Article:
When I teach the part of Plato’s Apology where Socrates says that “the unexamined life is not worth living” (38a), I ask students to engage in their own Socratic examination to explain whether they think this statement is true. I ask them to try to think of counter-examples of unexamined lives that are worth living or examined lives that aren’t.
Often students will say that you should examine your life because it would allow you to live without regrets. They sometimes say this as if living without regrets is the real goal, and living an examined life is merely a means of doing so.
My students are representative of the larger culture, one that embraces the philosophy of YOLO and no regrets. Everyone wants to avoid regrets. Regrets gnaw at the soul. You play a game of “I should have…” and “Why didn’t I?” The past becomes a battleground of desires. Regret can incapacitate people as they face the future.
At least this seems to be the popular conception.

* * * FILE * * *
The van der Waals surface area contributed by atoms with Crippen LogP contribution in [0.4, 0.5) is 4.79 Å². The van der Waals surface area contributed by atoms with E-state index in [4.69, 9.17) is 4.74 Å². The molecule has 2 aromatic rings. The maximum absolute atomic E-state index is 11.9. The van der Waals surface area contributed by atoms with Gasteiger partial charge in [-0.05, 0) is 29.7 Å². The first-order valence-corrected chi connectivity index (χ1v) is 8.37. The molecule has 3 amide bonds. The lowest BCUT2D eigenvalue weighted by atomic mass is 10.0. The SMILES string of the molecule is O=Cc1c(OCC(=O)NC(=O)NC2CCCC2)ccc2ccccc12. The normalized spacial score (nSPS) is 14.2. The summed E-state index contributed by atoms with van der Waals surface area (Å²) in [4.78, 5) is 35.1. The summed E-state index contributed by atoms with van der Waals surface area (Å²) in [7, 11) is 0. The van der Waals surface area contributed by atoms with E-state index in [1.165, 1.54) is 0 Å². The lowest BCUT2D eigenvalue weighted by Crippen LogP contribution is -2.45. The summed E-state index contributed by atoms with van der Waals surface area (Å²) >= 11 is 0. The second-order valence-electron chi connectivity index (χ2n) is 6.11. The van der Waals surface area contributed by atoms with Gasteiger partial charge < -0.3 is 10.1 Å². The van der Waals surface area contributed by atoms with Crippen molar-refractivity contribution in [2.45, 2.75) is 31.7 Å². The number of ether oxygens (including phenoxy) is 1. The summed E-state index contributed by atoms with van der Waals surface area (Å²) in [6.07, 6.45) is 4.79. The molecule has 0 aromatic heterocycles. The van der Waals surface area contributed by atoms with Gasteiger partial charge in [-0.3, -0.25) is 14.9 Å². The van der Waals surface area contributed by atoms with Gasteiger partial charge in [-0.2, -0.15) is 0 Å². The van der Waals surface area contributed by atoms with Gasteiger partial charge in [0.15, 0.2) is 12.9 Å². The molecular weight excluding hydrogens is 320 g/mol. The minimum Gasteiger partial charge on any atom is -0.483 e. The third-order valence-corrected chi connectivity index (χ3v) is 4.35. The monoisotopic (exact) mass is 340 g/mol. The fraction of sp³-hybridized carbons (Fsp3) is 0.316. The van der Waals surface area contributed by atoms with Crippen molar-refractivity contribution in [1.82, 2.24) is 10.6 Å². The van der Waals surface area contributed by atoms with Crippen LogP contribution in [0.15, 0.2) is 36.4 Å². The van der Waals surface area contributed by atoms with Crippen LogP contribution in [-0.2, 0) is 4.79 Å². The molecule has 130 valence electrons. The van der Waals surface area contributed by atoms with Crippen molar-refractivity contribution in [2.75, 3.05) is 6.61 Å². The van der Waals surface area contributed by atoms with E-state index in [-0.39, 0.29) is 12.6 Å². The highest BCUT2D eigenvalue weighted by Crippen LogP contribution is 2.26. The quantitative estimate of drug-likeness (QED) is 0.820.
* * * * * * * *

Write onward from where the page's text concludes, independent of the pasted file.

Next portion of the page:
The assumption is always that regrets are all bad and should be avoided.
But are regrets always bad? I don’t think so.
Being Thankful for Regrets
Yesterday we celebrated our Thanksgiving holiday here in the United States. One popular tradition is to enumerate what you’re thankful for. I’m thankful for lots of things. Of course, I’m thankful for my family and friends and my cats. I’m thankful that I have a fulfilling career and no major health issues. I’m thankful that I have neither the greed nor the need to go “Black Friday” shopping today. I’m thankful that the new Star Wars movie is coming out soon!